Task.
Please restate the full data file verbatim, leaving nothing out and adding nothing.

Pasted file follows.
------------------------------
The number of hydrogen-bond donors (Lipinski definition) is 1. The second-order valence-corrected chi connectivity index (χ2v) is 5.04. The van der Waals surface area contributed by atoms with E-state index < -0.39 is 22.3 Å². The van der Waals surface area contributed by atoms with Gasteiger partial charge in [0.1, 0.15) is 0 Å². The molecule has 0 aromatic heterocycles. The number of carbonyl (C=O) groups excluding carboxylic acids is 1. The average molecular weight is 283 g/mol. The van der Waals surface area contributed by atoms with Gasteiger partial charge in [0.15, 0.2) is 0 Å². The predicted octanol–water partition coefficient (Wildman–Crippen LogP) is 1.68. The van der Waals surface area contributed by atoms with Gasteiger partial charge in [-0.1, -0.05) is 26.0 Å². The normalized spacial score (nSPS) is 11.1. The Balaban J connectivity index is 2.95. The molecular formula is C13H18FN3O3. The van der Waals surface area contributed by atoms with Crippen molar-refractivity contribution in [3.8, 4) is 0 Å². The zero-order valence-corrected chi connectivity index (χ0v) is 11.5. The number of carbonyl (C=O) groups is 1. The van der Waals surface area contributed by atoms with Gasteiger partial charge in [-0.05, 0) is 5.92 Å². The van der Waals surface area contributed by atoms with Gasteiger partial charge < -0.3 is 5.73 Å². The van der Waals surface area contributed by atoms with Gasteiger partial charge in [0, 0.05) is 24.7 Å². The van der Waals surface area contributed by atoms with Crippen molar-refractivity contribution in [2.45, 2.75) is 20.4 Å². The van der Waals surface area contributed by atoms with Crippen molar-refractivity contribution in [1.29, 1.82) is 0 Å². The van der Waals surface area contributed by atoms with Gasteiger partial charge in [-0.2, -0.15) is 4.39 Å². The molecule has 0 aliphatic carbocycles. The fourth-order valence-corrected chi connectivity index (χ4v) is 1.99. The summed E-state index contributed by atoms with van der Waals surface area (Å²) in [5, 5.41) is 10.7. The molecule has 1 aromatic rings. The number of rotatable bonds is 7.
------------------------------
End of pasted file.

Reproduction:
The number of hydrogen-bond donors (Lipinski definition) is 1. The second-order valence-corrected chi connectivity index (χ2v) is 5.04. The van der Waals surface area contributed by atoms with E-state index < -0.39 is 22.3 Å². The van der Waals surface area contributed by atoms with Gasteiger partial charge in [0.1, 0.15) is 0 Å². The molecule has 0 aromatic heterocycles. The number of carbonyl (C=O) groups excluding carboxylic acids is 1. The average molecular weight is 283 g/mol. The van der Waals surface area contributed by atoms with Gasteiger partial charge in [0.15, 0.2) is 0 Å². The predicted octanol–water partition coefficient (Wildman–Crippen LogP) is 1.68. The van der Waals surface area contributed by atoms with Gasteiger partial charge in [-0.1, -0.05) is 26.0 Å². The normalized spacial score (nSPS) is 11.1. The Balaban J connectivity index is 2.95. The molecular formula is C13H18FN3O3. The van der Waals surface area contributed by atoms with Crippen molar-refractivity contribution in [3.8, 4) is 0 Å². The zero-order valence-corrected chi connectivity index (χ0v) is 11.5. The number of carbonyl (C=O) groups is 1. The van der Waals surface area contributed by atoms with Gasteiger partial charge in [-0.05, 0) is 5.92 Å². The van der Waals surface area contributed by atoms with Gasteiger partial charge < -0.3 is 5.73 Å². The van der Waals surface area contributed by atoms with Gasteiger partial charge in [0, 0.05) is 24.7 Å². The van der Waals surface area contributed by atoms with Crippen molar-refractivity contribution in [2.45, 2.75) is 20.4 Å². The van der Waals surface area contributed by atoms with Crippen molar-refractivity contribution in [1.29, 1.82) is 0 Å². The van der Waals surface area contributed by atoms with Gasteiger partial charge in [-0.2, -0.15) is 4.39 Å². The molecule has 0 aliphatic carbocycles. The fourth-order valence-corrected chi connectivity index (χ4v) is 1.99. The summed E-state index contributed by atoms with van der Waals surface area (Å²) in [5, 5.41) is 10.7. The molecule has 1 aromatic rings. The number of rotatable bonds is 7.